Local growers help promote new apple
RubyFrost gets star treatment from Wegmans, other grocers
An apple that debuted last year at farm markets is out in bigger numbers this time, and local growers are helping to promote the new variety.
RubyFrost is one of two new varieties developed exclusively for New York apple growers. The apple is a late season variety. After spending some time in storage, New York apple growers and several big grocery chains are pushing the apple right now throughout the state and the Northeast.
Many of the apple farmers are taking turns in stores, answering consumers’ questions about the RubyFrost variety. Brett Kast, a partner and orchard manager at Kast Farms, was at a Wegmans in Buffalo last Saturday with his wife Amanda.
Customers sampled the apple, and Kast said people were overwhelmingly positive.
“It was a great experience to see the hard work you put into it and then see the consumers’ reaction,” Kast said. “Everybody who tried it absolutely loved it.”
RubyFrost is a cross between Braeburn with Autumn Crisp. The new apple is 95 percent red. It is firm with a sweet taste. Kast said the flavor matures while the apple is in storage.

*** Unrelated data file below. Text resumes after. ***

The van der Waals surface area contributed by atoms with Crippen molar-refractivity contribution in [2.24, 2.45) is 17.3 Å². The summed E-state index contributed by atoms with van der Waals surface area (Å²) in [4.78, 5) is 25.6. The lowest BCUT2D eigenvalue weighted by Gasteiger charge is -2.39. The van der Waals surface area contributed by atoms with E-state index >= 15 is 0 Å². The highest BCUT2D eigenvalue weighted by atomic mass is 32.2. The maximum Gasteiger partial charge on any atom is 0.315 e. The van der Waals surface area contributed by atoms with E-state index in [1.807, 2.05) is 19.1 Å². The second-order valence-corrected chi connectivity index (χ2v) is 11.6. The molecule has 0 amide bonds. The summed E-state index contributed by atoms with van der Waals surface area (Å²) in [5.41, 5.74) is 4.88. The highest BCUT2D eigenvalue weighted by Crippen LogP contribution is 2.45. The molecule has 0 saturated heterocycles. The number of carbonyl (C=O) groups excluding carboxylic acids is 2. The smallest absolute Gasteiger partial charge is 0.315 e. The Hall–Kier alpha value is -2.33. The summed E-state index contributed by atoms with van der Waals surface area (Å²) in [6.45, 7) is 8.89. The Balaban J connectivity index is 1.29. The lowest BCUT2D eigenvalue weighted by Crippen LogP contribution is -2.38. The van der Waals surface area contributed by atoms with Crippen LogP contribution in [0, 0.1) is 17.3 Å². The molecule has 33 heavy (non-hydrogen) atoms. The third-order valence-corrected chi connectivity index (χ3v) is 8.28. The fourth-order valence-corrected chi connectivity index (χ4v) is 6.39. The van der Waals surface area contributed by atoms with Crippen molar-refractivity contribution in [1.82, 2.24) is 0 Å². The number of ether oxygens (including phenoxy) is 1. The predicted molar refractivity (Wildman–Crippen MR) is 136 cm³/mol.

New York apple growers also partnered with Cornell to grow and market SnapDragon. That apple is a cross between Honeycrisp and NY 752. The apple is ready earlier in the season.
The apple growers formed a new cooperative, New York Apple Growers LLC, to manage where the apples would be grown. The new varieties have been planted on 930 acres in apple-growing regions throughout the state. Roger Lamont of Albion is chairman of the cooperative.
The new apples won’t be grown in other states. Michigan and Washington, which are big apple producers, won’t have access to SnapDragon and RubyFrost. The exclusivity will be a benefit to New York growers.
But they need to make consumers of aware of the new varieties. That’s why Kast and other growers are appearing in stores to introduce consumers to SnapDragon and RubyFrost, and to let the public know the apples are excusively grown in New York. For consumers in the Buffalo and Rochester markets, the apples may have been grown only a short distance away, perhaps at orchards in Orleans or Wayne counties.
Kast said most of the consumers who tried the apple decided to buy a bag of the RubyFrost.
“I didn’t have to push too hard to sell the apple,” he said.
For more information on RubyFrost and where it is available, click here.